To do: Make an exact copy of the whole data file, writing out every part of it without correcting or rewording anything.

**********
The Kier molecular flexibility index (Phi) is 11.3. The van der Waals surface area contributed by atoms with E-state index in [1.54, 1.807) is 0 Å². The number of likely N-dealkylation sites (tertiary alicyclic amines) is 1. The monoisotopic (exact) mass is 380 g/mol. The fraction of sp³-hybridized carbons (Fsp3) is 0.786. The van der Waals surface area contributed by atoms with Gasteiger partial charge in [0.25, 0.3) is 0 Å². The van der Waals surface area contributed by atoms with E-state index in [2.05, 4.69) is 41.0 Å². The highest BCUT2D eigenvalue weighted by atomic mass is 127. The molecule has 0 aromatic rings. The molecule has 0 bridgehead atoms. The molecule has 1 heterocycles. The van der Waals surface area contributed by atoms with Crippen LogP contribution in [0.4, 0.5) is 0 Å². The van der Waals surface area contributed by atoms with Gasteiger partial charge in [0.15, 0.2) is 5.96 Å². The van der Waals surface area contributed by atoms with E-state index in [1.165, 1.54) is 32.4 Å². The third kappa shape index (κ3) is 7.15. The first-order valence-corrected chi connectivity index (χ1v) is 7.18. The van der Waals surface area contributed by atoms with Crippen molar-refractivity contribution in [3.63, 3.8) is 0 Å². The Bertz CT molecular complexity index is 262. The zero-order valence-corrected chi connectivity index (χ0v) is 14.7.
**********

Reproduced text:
The Kier molecular flexibility index (Phi) is 11.3. The van der Waals surface area contributed by atoms with E-state index in [1.54, 1.807) is 0 Å². The number of likely N-dealkylation sites (tertiary alicyclic amines) is 1. The monoisotopic (exact) mass is 380 g/mol. The fraction of sp³-hybridized carbons (Fsp3) is 0.786. The van der Waals surface area contributed by atoms with Gasteiger partial charge in [0.25, 0.3) is 0 Å². The van der Waals surface area contributed by atoms with E-state index in [2.05, 4.69) is 41.0 Å². The highest BCUT2D eigenvalue weighted by atomic mass is 127. The molecule has 0 aromatic rings. The molecule has 0 bridgehead atoms. The molecule has 1 heterocycles. The van der Waals surface area contributed by atoms with Crippen LogP contribution in [0.4, 0.5) is 0 Å². The van der Waals surface area contributed by atoms with Gasteiger partial charge in [0.15, 0.2) is 5.96 Å². The van der Waals surface area contributed by atoms with E-state index in [1.165, 1.54) is 32.4 Å². The third kappa shape index (κ3) is 7.15. The first-order valence-corrected chi connectivity index (χ1v) is 7.18. The van der Waals surface area contributed by atoms with Crippen molar-refractivity contribution in [3.63, 3.8) is 0 Å². The Bertz CT molecular complexity index is 262. The zero-order valence-corrected chi connectivity index (χ0v) is 14.7.